38 Chapters
Medium 9781936763009

Chapter 3 Working Together for a Common Purpose

Cassandra Erkens Solution Tree Press ePub

3

Working Together for a Common Purpose

Alone, we can do so little; together, we can do so much.

Helen Keller

In the simplest view, common assessments can mean the exact same test. Many assessments fit that definition: national tests, state or provincial assessments, college entrance exams, interim or benchmark assessments, curricular resource assessments, and grade-level or departmental final exams. Assessments of this nature provide a common set of data related to a specific set of standards or body of information and offer information about how well students are achieving. Not all common assessments must be exactly the same, however.

In most schools, there probably will be very small teams of teachers or teachers who work as singletons (there is no one else who shares their content or grade level, so they have no one with whom to collaborate regarding their specific content or instruction). Small teams and singleton teachers can participate in the work of collaborative common assessments, but it requires a high degree of creativity, focus, and purposeful participation. Teachers should never participate in the work of common assessments simply for the sake of participating. At its core, the goal of all assessment activity involves monitoring student learning against a given set of content-specific standards. Fortunately, new emerging state and national standards are perfect for creating and using common assessments because of the emphasis on processes and the clear spiraling of learning sequences:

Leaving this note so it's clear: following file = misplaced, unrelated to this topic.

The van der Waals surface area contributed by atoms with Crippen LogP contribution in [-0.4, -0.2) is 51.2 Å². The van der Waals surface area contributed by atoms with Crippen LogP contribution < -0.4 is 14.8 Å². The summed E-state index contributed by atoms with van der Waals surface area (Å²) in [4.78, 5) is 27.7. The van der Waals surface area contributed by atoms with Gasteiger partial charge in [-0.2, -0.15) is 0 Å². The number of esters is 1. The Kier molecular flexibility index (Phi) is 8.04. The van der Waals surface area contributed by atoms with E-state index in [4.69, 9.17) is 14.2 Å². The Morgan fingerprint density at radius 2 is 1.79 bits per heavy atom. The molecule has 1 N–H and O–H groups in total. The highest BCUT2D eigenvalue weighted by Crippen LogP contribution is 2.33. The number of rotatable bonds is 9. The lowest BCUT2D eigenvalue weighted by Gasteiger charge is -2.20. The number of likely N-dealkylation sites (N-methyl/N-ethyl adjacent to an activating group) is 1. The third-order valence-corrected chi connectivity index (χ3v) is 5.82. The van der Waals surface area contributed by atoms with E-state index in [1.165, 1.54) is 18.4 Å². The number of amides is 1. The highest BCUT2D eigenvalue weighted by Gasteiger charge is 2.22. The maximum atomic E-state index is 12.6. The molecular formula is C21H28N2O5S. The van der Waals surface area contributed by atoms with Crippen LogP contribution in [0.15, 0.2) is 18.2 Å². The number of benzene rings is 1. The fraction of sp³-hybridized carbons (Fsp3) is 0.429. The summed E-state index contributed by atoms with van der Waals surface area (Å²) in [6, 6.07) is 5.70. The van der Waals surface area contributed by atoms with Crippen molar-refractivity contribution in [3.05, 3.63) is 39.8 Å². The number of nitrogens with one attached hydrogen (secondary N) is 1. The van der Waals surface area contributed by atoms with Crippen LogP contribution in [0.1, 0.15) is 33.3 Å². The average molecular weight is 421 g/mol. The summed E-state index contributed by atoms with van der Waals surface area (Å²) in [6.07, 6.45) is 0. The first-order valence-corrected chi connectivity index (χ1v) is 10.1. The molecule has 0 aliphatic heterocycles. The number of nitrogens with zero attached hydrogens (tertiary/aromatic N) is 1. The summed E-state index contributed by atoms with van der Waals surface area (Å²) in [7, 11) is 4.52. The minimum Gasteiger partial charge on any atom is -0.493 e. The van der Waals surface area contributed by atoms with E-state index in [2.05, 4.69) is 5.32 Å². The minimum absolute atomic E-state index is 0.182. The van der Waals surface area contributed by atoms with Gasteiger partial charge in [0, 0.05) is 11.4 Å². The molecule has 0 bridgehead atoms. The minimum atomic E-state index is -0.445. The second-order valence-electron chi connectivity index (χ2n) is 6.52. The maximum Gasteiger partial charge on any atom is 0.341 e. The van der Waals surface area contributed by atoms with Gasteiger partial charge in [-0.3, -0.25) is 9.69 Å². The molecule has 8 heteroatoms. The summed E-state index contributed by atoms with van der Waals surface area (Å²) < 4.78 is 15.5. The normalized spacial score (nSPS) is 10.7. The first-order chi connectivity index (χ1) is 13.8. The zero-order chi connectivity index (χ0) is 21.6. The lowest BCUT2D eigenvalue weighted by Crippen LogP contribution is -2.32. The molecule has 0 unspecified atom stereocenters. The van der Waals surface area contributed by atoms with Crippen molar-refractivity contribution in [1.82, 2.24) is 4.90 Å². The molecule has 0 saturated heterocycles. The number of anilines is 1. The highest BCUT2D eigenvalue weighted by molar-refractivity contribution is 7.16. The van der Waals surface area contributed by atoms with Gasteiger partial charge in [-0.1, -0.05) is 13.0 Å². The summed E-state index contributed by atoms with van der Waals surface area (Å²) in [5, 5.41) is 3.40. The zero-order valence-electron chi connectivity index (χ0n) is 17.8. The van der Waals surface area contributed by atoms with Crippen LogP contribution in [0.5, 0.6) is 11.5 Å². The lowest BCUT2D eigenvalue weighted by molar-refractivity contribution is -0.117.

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Medium 9781943874705

3 | Questioning

Erkens, Cassandra; Schimmer, Tom; Vagle, Nicole Dimich Solution Tree Press ePub

CHAPTER 3

QUESTIONING

Questions wake people up. They prompt new ideas. They show people new places, new ways of doing things.

—Michael Marquardt

Questions generate curiosity, promote engagement, provide insight into how students make sense of things, and lead to interesting new ideas and potentially innovative solutions to persisting problems. In his book A More Beautiful Question, Warren Berger (2014) makes a compelling case for the role questioning plays in providing meaningful solutions to pressing dilemmas.

Among many examples across disciplines and situations, he describes the plight of Van Phillips, a bright and athletic college student who lost his left foot in a boating accident in 1976. Upon waking up and realizing his new reality, he heard from many people that he would just have to get used to it. The doctors fit him with a wooden foot and assured him if he walked through the pain, his leg would toughen up and become more comfortable. Phillips, however, was not satisfied with that reality. He wondered, “If they can put a man on the moon, why can’t they make a decent foot?” (Berger, 2014, p. 11).

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Medium 9781935542292

Chapter Four Facilitating Shared Responsibility

Cassandra Erkens Solution Tree Press ePub

A nation is formed by the willingness of each of us to share in the responsibility for upholding the common good.

—Barbara Jordan

It never ceases to amaze us how many insightful leadership lessons come from the most unlikely sources. Consider the following excerpt from the classic children’s book Stuart Little: